Rafi Hossain: I think it's equally important to expose children to such music. Would you agree?
Nobonita Chowdhury: That's an excellent point and I completely agree with you. If we don't play Rabindra sangeet or Nazrul sangeet in our homes, our children will never have the opportunity to know if they enjoy it. This reminds me of an incident that happened with my daughter. We took her to the rooftop to show her what a full moon is, and she suddenly began singing a Rabindra Sangeet about one and she learned it in her dance class recently. That truly filled my heart with happiness because even though she was only five back then, she could connect her experience with the song, she could look at the full moon as though from Rabindranath's perspective. I find this an incredibly important lesson because if we expose our children to Hindi songs only, they will never connect to it as it's not their mother tongue.
Rafi Hossain: Nobonita, share things about your sister that you love and ones that you hate.
Nobonita Chowdhury: I would say that we are quite alike in terms of our interests. I believe other people also notice this because, on many occasions, people figured out we were siblings even without us mentioning it just by our personality and mannerisms. However, one thing that I had to hear growing up was how beautiful Nirupoma is, perhaps because of the slight difference in our complexions. Now that we are older, I find our faces to be very similar to one another. We were, and are, always very close to each other. Even if we are busy with our lives and can't communicate often, I know that she'll understand how I'm feeling with just one simple text. Nirupoma is also great at cooking, which is something I did not enjoy much as she spent most of her life abroad. I would say that's where we differ as I enjoy eating much more than I do cooking. However, I love and appreciate how close and in sync we are, even though we chose different lives and careers. It's a true gift for me.
Nirupoma Rahman: Nobonita and I also have a very similar outlook on life as well as similar values. I would say a big part of that is how we were brought up. We were lucky to have unique parents like ours who brought us up, not as women, but as good human beings. Today we talk about being global citizens, but these ideas were not prevalent when we were young. However, our parents would constantly preach such values to us and teach us about how there is no difference between what a man and a woman can do. She mentioned that growing up people would highlight some of our differences, but in the end, we're like the two songs that I mentioned: born with the same values and separated by our different lives. Perhaps one of us is more restless while the other is calmer. Nobonita has always taken up challenges throughout her life and in her career, while I never dared to do so. Even for my job, I've always wanted to pursue teaching which is a safe career path. I respect her a lot for this.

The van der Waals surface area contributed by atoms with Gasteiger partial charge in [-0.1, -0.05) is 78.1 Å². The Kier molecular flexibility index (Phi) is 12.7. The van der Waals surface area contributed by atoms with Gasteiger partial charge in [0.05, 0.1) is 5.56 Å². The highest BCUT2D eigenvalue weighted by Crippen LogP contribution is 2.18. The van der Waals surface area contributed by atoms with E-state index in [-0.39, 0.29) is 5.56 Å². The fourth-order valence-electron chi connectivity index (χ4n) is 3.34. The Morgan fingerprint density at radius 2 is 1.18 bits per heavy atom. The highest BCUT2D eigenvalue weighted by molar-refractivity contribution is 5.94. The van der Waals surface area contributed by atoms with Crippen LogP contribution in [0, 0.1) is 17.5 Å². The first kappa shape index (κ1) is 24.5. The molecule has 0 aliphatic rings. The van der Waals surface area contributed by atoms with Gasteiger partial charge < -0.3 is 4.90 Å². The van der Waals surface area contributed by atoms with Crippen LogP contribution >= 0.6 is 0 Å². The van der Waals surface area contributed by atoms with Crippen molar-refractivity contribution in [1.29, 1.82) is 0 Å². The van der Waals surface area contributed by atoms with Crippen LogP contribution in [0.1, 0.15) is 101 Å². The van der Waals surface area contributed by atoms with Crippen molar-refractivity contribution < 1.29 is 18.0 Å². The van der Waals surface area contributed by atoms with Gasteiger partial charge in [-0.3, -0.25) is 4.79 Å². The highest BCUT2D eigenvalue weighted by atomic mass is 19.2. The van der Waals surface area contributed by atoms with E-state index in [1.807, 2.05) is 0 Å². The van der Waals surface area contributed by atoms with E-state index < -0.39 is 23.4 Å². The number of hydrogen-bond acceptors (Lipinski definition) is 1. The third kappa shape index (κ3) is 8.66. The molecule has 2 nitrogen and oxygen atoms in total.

Rafi: What are your thoughts on Nazrul and Rabindra sangeet based around spring?
Nirupoma: As a student of literature, I think both Nazrul and Rabindra Sangeet, the songs about spring have a recurring theme of "wishing for togetherness". Some of Nazrul's work of the same theme actually comes from a place of grief or sadness. He also incorporates Persian elements into his works that make them stand out further.
Nobonita: I also think Rabindra focuses more on the celebratory aspects of spring in his works and the fact that Nazrul often diverges into the melancholy themes, much like how he does in his other works, is quite unique.
Rafi: Could you tell me a bit more about your life growing up?
Nobonita: We are very grateful for our upbringing. I am very thankful to both my parents and our mentors that we had growing up. We also have an endless amount of love and respect for our country and its literature.
Nirupoma: Growing up, our parents have always taught us to value what we have and learn to be happy with it. Like Nobonita said, we are very grateful for having been taught these values.
Rafi:What do you think is the meaning of life?
Nobonita: Again, I think I have been greatly influenced by my parents and my mentors. They have always told me to dream and think big. I believe it is the most fulfilling to contribute to the country and the society in some way so that it does not feel like our life has been in vain. My siblings and I are all very hard workers who constantly try to get better at what we do. Some people might think that mysiblings may not contribute as much to the country since they live abroad but, for example, my sister hasraised a wonderful daughter who, despite growing up abroad, can read and write in Bangla. Even at theage of 11, she has extensive knowledge of the history of Bangladesh and is familiar with many of thegreatest Bengali icons, such as Bangabandhu, Rabindranath, Satyajit Rai, and greatly appreciates their contributions to the heritage of Bangladesh. I believe raising such a child itself is a great contribution to our country.
Nirupoma: Like Nobonita said, we wish to live an honest life with respect and peace. Since Nobonita and I are both singers, I think I speak for the both of us when I say that I hope and wish that we can always speak our minds and express our emotions, whether they are happy or sad through the tunes that we sing till our very last breath.
Rafi Hossain: Thank you both for being with us today and for this amazing discussion.